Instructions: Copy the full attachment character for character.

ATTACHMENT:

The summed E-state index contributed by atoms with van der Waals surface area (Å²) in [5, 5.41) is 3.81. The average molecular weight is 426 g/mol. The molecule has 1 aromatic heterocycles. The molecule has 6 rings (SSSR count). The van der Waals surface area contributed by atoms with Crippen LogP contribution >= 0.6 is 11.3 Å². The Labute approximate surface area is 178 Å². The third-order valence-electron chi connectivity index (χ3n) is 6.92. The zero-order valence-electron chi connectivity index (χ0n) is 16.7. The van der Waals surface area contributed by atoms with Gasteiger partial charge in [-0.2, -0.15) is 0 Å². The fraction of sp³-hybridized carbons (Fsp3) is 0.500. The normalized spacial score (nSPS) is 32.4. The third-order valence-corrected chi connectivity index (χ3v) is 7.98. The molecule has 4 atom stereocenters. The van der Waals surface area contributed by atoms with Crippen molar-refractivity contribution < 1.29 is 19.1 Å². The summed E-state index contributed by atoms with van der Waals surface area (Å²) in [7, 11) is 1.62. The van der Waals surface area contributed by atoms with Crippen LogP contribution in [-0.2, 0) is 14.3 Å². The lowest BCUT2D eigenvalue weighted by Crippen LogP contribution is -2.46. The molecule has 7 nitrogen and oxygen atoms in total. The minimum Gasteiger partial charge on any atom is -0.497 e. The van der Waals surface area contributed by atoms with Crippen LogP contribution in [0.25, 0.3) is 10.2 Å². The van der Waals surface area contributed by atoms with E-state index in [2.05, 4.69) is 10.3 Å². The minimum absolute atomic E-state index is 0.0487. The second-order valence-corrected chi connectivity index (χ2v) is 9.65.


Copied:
The summed E-state index contributed by atoms with van der Waals surface area (Å²) in [5, 5.41) is 3.81. The average molecular weight is 426 g/mol. The molecule has 1 aromatic heterocycles. The molecule has 6 rings (SSSR count). The van der Waals surface area contributed by atoms with Crippen LogP contribution >= 0.6 is 11.3 Å². The Labute approximate surface area is 178 Å². The third-order valence-electron chi connectivity index (χ3n) is 6.92. The zero-order valence-electron chi connectivity index (χ0n) is 16.7. The van der Waals surface area contributed by atoms with Gasteiger partial charge in [-0.2, -0.15) is 0 Å². The fraction of sp³-hybridized carbons (Fsp3) is 0.500. The normalized spacial score (nSPS) is 32.4. The third-order valence-corrected chi connectivity index (χ3v) is 7.98. The molecule has 4 atom stereocenters. The van der Waals surface area contributed by atoms with Crippen molar-refractivity contribution < 1.29 is 19.1 Å². The summed E-state index contributed by atoms with van der Waals surface area (Å²) in [7, 11) is 1.62. The van der Waals surface area contributed by atoms with Crippen LogP contribution in [-0.2, 0) is 14.3 Å². The lowest BCUT2D eigenvalue weighted by Crippen LogP contribution is -2.46. The molecule has 7 nitrogen and oxygen atoms in total. The minimum Gasteiger partial charge on any atom is -0.497 e. The van der Waals surface area contributed by atoms with Crippen LogP contribution in [0.25, 0.3) is 10.2 Å². The van der Waals surface area contributed by atoms with E-state index in [2.05, 4.69) is 10.3 Å². The minimum absolute atomic E-state index is 0.0487. The second-order valence-corrected chi connectivity index (χ2v) is 9.65.